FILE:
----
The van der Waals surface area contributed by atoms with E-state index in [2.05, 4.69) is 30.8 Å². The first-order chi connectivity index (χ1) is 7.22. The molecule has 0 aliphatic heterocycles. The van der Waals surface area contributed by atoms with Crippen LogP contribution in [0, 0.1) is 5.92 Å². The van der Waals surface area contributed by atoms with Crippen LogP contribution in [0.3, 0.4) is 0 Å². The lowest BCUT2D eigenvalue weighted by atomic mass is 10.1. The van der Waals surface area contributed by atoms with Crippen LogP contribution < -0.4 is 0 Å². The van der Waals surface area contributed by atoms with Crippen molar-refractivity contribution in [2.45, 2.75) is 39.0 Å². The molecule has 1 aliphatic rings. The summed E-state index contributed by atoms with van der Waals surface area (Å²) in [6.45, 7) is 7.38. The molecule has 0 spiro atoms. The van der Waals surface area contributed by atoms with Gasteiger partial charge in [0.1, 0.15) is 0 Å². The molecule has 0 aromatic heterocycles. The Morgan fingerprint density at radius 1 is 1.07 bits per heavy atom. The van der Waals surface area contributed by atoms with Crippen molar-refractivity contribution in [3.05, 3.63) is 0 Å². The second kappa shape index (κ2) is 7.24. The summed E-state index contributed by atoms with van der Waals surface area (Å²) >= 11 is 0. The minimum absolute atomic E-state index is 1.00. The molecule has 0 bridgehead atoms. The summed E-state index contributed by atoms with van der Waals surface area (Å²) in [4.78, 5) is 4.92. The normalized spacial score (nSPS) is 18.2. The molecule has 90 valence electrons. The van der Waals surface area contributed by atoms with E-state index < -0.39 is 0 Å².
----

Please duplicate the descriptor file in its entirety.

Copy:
The van der Waals surface area contributed by atoms with E-state index in [2.05, 4.69) is 30.8 Å². The first-order chi connectivity index (χ1) is 7.22. The molecule has 0 aliphatic heterocycles. The van der Waals surface area contributed by atoms with Crippen LogP contribution in [0, 0.1) is 5.92 Å². The van der Waals surface area contributed by atoms with Crippen LogP contribution in [0.3, 0.4) is 0 Å². The lowest BCUT2D eigenvalue weighted by atomic mass is 10.1. The van der Waals surface area contributed by atoms with Crippen LogP contribution < -0.4 is 0 Å². The van der Waals surface area contributed by atoms with Crippen molar-refractivity contribution in [2.45, 2.75) is 39.0 Å². The molecule has 1 aliphatic rings. The summed E-state index contributed by atoms with van der Waals surface area (Å²) in [6.45, 7) is 7.38. The molecule has 0 spiro atoms. The van der Waals surface area contributed by atoms with Gasteiger partial charge in [0.1, 0.15) is 0 Å². The molecule has 0 aromatic heterocycles. The Morgan fingerprint density at radius 1 is 1.07 bits per heavy atom. The van der Waals surface area contributed by atoms with Crippen molar-refractivity contribution in [3.05, 3.63) is 0 Å². The second kappa shape index (κ2) is 7.24. The summed E-state index contributed by atoms with van der Waals surface area (Å²) >= 11 is 0. The minimum absolute atomic E-state index is 1.00. The molecule has 0 bridgehead atoms. The summed E-state index contributed by atoms with van der Waals surface area (Å²) in [4.78, 5) is 4.92. The normalized spacial score (nSPS) is 18.2. The molecule has 90 valence electrons. The van der Waals surface area contributed by atoms with E-state index < -0.39 is 0 Å².